Of course, this is why I said "...may be error prone". It's not a good way to do it unless you have only few switches.
On Thursday, March 8, 2012 7:55:55 AM UTC-6, Jan Panteltje wrote:
> On a sunny day (Thu, 8 Mar 2012 05:17:49 -0800 (PST)) it happened Bobby J=
oe
> <bobbyjoe23928@gmail.com> wrote in > <91473db2-3dbe-43b7-b975-8e36ed6dfd6c@o16g2000yqg.googlegroups.com>: >=20 > >The concept is to simply routing a large panel with many controls to > >simply a 1-wire interface which reduces wiring and pcb size > >significantly while allowing for expansion if required. > > > >Is there anything out there that gets close to this? Essentially it > >boils down to finding cheap pots and switches that have the interface > >built into them >=20 > Maybe some i2c I/O expanders, PCF8574 8 bits digital in and or out, > PCF8591 for analog in and out. > Else of course a PIC win many pins and ADC + digital I/O to say RS232.
These might work. I'm trying to reduce cost and size as much as possible el= se they don't serve much of a purpose. It would be nice to find pots and sw= itches with these integrated in but that's a pipe dream. I'm not too familiar with the i2c expanders. Do these act like any i2c devi= ce? I assume there is a maximum of 4 bit address space so it limits the nu= mber of devices to 16 without some channel selection? At least glancing ove= r the DS shows 4 bits for address. I'm sure they have larger address spaced= versions? These might work real well for what I need if I could get 7-bit addresses. = I like the analog versions since that will make it much simpler for pots.
On Thursday, March 8, 2012 8:17:43 AM UTC-6, DJ Delorie wrote:
> Last time I needed to do this, I wired each switch in series with a > maxim one-wire ID chip (i.e. DS2401). When you close the switch, the > controller can scan the serial number in the chip, and you can put many > such chips on the bus. > > http://search.digikey.com/us/en/products/DS2401%2B/DS2401%2B-ND/956992
That's interesting. Very cool trick if it works well in practice. I suppose one would have to extend any momentary switch long enough to scan the entire bus. It seems like it might be a very effect way to handle switches. That coupled with Jan's suggestion might work well. Would be nice to have one of these with an extra A/D pin. I would then get almost exactly what I wanted.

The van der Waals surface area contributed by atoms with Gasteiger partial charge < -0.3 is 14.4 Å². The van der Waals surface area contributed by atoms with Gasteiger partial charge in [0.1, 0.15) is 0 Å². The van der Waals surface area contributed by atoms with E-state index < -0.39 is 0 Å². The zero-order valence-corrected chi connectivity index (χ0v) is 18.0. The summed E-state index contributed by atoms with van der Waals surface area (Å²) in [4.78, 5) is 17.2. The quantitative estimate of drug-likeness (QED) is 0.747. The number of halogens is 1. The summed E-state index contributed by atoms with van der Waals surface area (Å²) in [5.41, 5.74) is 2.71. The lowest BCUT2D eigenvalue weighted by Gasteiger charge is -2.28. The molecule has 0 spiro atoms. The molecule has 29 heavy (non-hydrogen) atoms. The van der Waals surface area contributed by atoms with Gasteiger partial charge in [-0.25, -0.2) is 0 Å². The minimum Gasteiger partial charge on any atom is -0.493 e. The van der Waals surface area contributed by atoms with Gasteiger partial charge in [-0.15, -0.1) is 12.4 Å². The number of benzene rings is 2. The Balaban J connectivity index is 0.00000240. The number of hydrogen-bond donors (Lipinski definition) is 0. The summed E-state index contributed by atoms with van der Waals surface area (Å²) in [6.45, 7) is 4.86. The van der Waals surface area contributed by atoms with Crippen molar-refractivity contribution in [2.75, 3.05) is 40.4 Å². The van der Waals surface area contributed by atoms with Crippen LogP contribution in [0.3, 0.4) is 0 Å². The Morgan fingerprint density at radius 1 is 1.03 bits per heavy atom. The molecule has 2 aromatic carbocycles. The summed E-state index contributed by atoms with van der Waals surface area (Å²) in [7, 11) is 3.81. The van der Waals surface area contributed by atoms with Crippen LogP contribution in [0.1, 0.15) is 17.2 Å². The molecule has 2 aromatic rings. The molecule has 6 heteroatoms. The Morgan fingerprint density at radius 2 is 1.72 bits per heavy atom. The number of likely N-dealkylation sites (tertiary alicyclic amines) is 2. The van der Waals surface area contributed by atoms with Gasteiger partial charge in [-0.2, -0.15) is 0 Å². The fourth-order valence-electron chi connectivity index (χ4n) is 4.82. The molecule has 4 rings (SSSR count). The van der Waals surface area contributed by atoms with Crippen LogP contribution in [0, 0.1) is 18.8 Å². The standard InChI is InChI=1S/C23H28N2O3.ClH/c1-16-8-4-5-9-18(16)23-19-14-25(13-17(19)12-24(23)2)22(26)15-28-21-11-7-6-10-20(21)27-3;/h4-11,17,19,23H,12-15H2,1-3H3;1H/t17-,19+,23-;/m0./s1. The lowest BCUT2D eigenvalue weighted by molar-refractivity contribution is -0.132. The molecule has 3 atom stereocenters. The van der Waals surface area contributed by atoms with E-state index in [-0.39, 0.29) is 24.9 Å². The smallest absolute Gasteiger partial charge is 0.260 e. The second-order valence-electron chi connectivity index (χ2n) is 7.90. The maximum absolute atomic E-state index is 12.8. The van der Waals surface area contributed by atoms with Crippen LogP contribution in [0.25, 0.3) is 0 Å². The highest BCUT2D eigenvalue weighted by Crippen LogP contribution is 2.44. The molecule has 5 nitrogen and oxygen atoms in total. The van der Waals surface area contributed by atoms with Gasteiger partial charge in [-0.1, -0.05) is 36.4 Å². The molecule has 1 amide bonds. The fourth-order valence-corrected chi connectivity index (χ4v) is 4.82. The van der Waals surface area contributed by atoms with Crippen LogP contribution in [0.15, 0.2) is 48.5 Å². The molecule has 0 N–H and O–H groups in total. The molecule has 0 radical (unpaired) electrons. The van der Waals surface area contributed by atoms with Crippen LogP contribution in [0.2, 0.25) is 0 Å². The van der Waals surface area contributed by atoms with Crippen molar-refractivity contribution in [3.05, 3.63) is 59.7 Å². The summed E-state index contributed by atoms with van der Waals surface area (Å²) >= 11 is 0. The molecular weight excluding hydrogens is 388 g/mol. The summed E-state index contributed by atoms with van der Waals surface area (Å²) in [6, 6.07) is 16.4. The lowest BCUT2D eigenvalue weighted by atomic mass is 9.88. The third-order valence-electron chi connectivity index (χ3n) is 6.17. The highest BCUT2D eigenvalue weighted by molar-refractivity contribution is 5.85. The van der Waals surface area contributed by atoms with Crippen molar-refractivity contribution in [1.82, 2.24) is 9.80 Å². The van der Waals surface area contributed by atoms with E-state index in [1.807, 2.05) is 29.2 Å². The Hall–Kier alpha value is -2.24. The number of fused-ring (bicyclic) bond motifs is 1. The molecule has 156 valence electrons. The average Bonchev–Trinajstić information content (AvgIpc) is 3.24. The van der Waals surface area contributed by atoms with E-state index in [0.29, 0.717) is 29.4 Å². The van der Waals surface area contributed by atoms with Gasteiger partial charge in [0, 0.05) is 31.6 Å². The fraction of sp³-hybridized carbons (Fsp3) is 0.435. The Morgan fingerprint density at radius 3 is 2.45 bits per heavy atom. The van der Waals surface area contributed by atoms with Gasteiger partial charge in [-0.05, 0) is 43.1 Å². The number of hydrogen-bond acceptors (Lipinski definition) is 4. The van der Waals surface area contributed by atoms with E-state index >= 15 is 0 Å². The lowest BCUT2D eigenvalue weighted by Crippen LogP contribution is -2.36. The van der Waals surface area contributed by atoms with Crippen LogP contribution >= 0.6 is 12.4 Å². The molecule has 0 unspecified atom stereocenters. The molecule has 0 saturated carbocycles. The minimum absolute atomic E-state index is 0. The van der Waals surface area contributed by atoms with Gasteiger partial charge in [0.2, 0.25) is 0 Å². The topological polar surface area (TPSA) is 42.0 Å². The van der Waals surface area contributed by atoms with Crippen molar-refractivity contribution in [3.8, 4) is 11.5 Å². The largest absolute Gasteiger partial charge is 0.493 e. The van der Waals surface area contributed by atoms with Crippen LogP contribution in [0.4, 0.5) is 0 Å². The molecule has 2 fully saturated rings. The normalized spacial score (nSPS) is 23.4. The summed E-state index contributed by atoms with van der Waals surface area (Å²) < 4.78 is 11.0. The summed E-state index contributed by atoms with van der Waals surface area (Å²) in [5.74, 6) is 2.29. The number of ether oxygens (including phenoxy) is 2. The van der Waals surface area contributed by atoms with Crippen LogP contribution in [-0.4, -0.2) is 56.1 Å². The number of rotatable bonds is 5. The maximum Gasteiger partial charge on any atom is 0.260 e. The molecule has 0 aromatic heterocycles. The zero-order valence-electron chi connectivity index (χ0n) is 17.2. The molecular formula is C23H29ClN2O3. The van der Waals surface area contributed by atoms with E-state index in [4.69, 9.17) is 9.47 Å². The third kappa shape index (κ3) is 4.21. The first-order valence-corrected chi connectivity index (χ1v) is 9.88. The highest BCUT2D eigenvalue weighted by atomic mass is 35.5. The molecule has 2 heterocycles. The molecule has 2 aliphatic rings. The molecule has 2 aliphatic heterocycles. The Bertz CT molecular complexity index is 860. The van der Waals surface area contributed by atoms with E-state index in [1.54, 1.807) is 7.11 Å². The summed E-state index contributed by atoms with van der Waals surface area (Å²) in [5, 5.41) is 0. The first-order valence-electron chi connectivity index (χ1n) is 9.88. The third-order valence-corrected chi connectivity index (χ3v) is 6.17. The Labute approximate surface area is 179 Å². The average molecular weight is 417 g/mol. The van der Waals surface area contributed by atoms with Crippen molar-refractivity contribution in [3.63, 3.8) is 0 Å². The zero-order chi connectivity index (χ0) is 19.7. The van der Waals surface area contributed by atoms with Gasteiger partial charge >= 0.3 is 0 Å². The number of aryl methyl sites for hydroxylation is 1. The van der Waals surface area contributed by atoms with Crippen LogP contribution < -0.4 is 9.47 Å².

On a sunny day (Thu, 8 Mar 2012 09:35:33 -0800 (PST)) it happened Jon
Slaughter <Jon.Slaughter@gmail.com> wrote in
<6540006.1465.1331228133683.JavaMail.geo-discussion-forums@ynlw24>:

>On Thursday, March 8, 2012 7:55:55 AM UTC-6, Jan Panteltje wrote: >> On a sunny day (Thu, 8 Mar 2012 05:17:49 -0800 (PST)) it happened Bobby J= >oe >> <bobbyjoe23928@gmail.com> wrote in >> <91473db2-3dbe-43b7-b975-8e36ed6dfd6c@o16g2000yqg.googlegroups.com>: >> >> >The concept is to simply routing a large panel with many controls to >> >simply a 1-wire interface which reduces wiring and pcb size >> >significantly while allowing for expansion if required. >> > >> >Is there anything out there that gets close to this? Essentially it >> >boils down to finding cheap pots and switches that have the interface >> >built into them >> >> Maybe some i2c I/O expanders, PCF8574 8 bits digital in and or out, >> PCF8591 for analog in and out. >> Else of course a PIC win many pins and ADC + digital I/O to say RS232. > > >These might work. I'm trying to reduce cost and size as much as possible el= >se they don't serve much of a purpose. It would be nice to find pots and sw= >itches with these integrated in but that's a pipe dream. > >I'm not too familiar with the i2c expanders. Do these act like any i2c devi= >ce? I assume there is a maximum of 4 bit address space so it limits the nu= >mber of devices to 16 without some channel selection? At least glancing ove= >r the DS shows 4 bits for address. I'm sure they have larger address spaced= > versions?
Well you could use one as the address group select.... :-)
>These might work real well for what I need if I could get 7-bit addresses. = >I like the analog versions since that will make it much simpler for pots.
The PCF8574 has indeed only a few sub addresses, so that makes perhaps 32 I/O (would have to look it up). It also has an interrupt output, so with 3 wires you do not have to poll for a switch change. I have used those, but nowadays I would use a PIC, one with many pins. Have it poll, and send some RS232 code if a key changes, or some analog value changes, Here is a small scale PIC version: http://pantelte.com/panteltje/pic/io_pic/ Maybe the idea is of some help to you. I have put zeners as input protection.